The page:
“I thank you for your letter and am pleased to learn that I restored somebody’s faith in education,” White replied in a 1980 letter. “You, on your part, restored mine — by writing a legible and well-constructed letter.”
On Tuesday, Cornellians in Martha Van Rensselaer Hall literally walked all over New York State — shedding their shoes to explore the 15’-by-20’ fabric map that covered the floor of the atrium. The giant map was only the beginning of Cornell Mapping Society’s celebration of the 20th International Geographic Information Systems Day. From using Google Maps to find a restaurant to studying the effects of poverty in the boroughs of New York City, mapping allows regular people and scientists to understand and influence the world around us— and many Cornell researchers are taking advantage of it. To mark the 20th International Geographic Information Systems Day, Cornell’s Mapping Society hosted a slew of events to celebrate. “GIS Day is a chance for people to share with the public but also a chance to share with your professional colleagues that you wouldn’t otherwise have the chance to,” Prof. Diana Sinton, soil and crop sciences, MSC’s faculty advisor, said.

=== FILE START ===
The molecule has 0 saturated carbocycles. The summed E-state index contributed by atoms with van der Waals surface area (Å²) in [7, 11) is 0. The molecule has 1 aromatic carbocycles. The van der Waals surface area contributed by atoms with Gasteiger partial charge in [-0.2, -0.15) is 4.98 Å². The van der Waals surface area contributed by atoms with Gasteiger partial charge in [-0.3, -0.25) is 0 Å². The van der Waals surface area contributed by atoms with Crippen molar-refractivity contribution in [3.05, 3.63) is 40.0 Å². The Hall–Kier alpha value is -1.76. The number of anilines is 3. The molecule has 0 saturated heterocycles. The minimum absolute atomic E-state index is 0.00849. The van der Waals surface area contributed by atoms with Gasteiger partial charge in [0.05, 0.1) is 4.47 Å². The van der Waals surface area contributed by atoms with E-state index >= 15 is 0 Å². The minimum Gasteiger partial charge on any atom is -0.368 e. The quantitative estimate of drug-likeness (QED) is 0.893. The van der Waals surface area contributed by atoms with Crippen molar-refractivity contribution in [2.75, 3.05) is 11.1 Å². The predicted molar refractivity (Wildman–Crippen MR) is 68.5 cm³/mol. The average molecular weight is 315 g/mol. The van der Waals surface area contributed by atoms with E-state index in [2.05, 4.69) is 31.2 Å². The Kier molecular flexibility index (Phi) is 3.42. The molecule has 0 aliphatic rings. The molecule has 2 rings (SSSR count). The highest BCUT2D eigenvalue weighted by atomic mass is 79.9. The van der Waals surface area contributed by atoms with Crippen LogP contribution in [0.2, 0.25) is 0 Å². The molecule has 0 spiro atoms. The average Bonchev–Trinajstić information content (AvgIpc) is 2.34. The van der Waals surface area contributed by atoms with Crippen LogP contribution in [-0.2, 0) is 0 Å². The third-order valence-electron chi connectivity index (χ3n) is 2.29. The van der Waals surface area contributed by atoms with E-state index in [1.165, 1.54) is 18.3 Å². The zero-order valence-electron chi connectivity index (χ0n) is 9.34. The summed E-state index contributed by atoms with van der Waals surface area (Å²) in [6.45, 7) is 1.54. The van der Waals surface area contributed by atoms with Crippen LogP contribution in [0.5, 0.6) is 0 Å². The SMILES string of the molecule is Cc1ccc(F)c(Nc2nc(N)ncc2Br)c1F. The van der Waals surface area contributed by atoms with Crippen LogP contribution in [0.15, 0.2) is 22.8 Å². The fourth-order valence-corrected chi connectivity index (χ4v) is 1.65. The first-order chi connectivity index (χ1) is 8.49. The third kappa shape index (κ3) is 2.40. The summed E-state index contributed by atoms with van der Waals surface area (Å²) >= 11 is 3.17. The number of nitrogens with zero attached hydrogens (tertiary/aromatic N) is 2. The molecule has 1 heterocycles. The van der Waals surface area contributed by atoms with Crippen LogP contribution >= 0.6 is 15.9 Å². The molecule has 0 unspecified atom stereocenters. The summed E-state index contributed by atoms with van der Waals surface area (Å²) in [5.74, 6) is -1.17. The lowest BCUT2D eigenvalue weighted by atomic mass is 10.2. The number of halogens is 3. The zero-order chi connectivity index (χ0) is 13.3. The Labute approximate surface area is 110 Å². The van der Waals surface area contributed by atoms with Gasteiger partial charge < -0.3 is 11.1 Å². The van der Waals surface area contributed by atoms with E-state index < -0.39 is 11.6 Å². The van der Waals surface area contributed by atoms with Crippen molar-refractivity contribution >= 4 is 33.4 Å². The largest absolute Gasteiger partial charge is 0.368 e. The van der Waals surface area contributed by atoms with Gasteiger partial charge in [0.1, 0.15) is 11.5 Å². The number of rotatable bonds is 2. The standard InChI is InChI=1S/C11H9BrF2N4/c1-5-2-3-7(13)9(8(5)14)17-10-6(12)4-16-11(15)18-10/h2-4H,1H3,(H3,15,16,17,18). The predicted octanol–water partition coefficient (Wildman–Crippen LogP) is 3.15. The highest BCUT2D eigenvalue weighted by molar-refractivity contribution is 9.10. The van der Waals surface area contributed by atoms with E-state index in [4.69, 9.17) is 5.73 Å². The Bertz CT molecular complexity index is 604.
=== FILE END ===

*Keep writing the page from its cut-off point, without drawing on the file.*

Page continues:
While Prof. Judith Peraino, music, was combing through the archives at the Andy Warhol Museum in Pittsburgh for her upcoming book, she found something of a golden treasure: a cassette tape with a dozen unreleased songs from rock legend Lou Reed.
While most seniors last semester were busy preparing for interviews to woo prospective employers, Austin Morgan ’19 had a very different audience he hoped to impress: the people of the 57th District of New York.
This is a change from last year, when the college offered placement on the Dean’s List based on a multi-tiered credit system, according to Duncan Bill, Director of Administration and College Registrar of Arts and Sciences.
Students enrolled in large, intro-level classes know the feeling: looking around for a familiar face on the first day, and not knowing a single person. By the end of the semester, the faces are familiar, but their names are still a mystery.
When Bailey Landow ’21 first came to Cornell as a rising high school junior as part of the Cornell Summer College, she became certain of two things: That Cornell would be her first-choice college, but also that she was ready to work and live in an entirely new environment.
When students in the College of Architecture, Art, and Planning returned to campus this fall, they were greeted with a grand addition to their historic Rand Hall — the completion of the new Mui Ho Fine Arts Library. The new space houses approximately 100,000 volumes of fine arts, design and urban planning materials as well as new spaces for research, computing, instruction and studying, according to an AAP press release.